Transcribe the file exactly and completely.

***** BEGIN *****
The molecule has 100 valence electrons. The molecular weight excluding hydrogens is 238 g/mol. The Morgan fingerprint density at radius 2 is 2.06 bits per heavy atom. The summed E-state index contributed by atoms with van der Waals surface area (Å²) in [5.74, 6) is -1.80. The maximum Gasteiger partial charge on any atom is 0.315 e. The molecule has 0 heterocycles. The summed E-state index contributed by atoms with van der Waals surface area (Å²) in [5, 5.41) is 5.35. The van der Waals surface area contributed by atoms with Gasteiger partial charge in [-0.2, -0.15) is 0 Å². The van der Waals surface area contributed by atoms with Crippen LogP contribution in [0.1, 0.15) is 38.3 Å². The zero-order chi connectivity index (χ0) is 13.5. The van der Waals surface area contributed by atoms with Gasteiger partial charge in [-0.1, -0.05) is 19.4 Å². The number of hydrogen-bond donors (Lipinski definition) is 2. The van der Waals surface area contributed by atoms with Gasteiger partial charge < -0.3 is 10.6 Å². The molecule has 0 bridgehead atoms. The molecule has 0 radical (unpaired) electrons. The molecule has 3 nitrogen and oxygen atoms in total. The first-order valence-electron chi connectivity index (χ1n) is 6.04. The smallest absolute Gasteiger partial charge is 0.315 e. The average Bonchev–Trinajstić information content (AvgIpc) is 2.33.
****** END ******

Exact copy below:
The molecule has 100 valence electrons. The molecular weight excluding hydrogens is 238 g/mol. The Morgan fingerprint density at radius 2 is 2.06 bits per heavy atom. The summed E-state index contributed by atoms with van der Waals surface area (Å²) in [5.74, 6) is -1.80. The maximum Gasteiger partial charge on any atom is 0.315 e. The molecule has 0 heterocycles. The summed E-state index contributed by atoms with van der Waals surface area (Å²) in [5, 5.41) is 5.35. The van der Waals surface area contributed by atoms with Gasteiger partial charge in [-0.2, -0.15) is 0 Å². The van der Waals surface area contributed by atoms with Crippen LogP contribution in [0.1, 0.15) is 38.3 Å². The zero-order chi connectivity index (χ0) is 13.5. The van der Waals surface area contributed by atoms with Gasteiger partial charge in [-0.1, -0.05) is 19.4 Å². The number of hydrogen-bond donors (Lipinski definition) is 2. The van der Waals surface area contributed by atoms with Gasteiger partial charge < -0.3 is 10.6 Å². The molecule has 0 bridgehead atoms. The molecule has 0 radical (unpaired) electrons. The molecule has 3 nitrogen and oxygen atoms in total. The first-order valence-electron chi connectivity index (χ1n) is 6.04. The smallest absolute Gasteiger partial charge is 0.315 e. The average Bonchev–Trinajstić information content (AvgIpc) is 2.33.